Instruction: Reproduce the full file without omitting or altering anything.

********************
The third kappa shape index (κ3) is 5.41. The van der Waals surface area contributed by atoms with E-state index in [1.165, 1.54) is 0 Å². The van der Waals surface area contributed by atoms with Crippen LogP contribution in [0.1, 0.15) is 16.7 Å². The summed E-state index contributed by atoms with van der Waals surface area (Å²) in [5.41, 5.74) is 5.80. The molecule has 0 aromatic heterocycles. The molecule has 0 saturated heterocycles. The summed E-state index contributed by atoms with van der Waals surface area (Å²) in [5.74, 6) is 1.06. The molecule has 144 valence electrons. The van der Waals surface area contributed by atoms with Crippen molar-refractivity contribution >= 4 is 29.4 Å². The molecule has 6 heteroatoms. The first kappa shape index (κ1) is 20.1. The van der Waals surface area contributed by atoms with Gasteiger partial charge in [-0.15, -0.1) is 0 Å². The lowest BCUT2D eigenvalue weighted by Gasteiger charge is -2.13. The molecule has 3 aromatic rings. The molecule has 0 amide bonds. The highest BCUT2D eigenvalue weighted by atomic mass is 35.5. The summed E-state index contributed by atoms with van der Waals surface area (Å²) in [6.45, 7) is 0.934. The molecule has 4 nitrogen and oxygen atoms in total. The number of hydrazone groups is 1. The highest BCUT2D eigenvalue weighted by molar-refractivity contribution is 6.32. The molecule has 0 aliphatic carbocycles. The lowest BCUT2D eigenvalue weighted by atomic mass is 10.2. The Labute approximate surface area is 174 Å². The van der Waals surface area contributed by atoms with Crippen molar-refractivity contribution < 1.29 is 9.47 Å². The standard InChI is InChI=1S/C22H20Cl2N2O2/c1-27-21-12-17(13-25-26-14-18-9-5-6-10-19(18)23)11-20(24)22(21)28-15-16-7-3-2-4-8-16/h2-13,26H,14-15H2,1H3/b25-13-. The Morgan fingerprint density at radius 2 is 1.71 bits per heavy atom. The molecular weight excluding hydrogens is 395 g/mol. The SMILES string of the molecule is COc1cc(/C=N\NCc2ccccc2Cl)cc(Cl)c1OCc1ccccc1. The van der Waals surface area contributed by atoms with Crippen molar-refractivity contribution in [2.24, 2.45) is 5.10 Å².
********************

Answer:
The third kappa shape index (κ3) is 5.41. The van der Waals surface area contributed by atoms with E-state index in [1.165, 1.54) is 0 Å². The van der Waals surface area contributed by atoms with Crippen LogP contribution in [0.1, 0.15) is 16.7 Å². The summed E-state index contributed by atoms with van der Waals surface area (Å²) in [5.41, 5.74) is 5.80. The molecule has 0 aromatic heterocycles. The molecule has 0 saturated heterocycles. The summed E-state index contributed by atoms with van der Waals surface area (Å²) in [5.74, 6) is 1.06. The molecule has 144 valence electrons. The van der Waals surface area contributed by atoms with Crippen molar-refractivity contribution >= 4 is 29.4 Å². The molecule has 6 heteroatoms. The first kappa shape index (κ1) is 20.1. The van der Waals surface area contributed by atoms with Gasteiger partial charge in [-0.15, -0.1) is 0 Å². The lowest BCUT2D eigenvalue weighted by Gasteiger charge is -2.13. The molecule has 3 aromatic rings. The molecule has 0 amide bonds. The highest BCUT2D eigenvalue weighted by atomic mass is 35.5. The summed E-state index contributed by atoms with van der Waals surface area (Å²) in [6.45, 7) is 0.934. The molecule has 4 nitrogen and oxygen atoms in total. The number of hydrazone groups is 1. The highest BCUT2D eigenvalue weighted by molar-refractivity contribution is 6.32. The molecule has 0 aliphatic carbocycles. The lowest BCUT2D eigenvalue weighted by atomic mass is 10.2. The Labute approximate surface area is 174 Å². The van der Waals surface area contributed by atoms with Crippen molar-refractivity contribution < 1.29 is 9.47 Å². The standard InChI is InChI=1S/C22H20Cl2N2O2/c1-27-21-12-17(13-25-26-14-18-9-5-6-10-19(18)23)11-20(24)22(21)28-15-16-7-3-2-4-8-16/h2-13,26H,14-15H2,1H3/b25-13-. The Morgan fingerprint density at radius 2 is 1.71 bits per heavy atom. The molecular weight excluding hydrogens is 395 g/mol. The SMILES string of the molecule is COc1cc(/C=N\NCc2ccccc2Cl)cc(Cl)c1OCc1ccccc1. The van der Waals surface area contributed by atoms with Crippen molar-refractivity contribution in [2.24, 2.45) is 5.10 Å².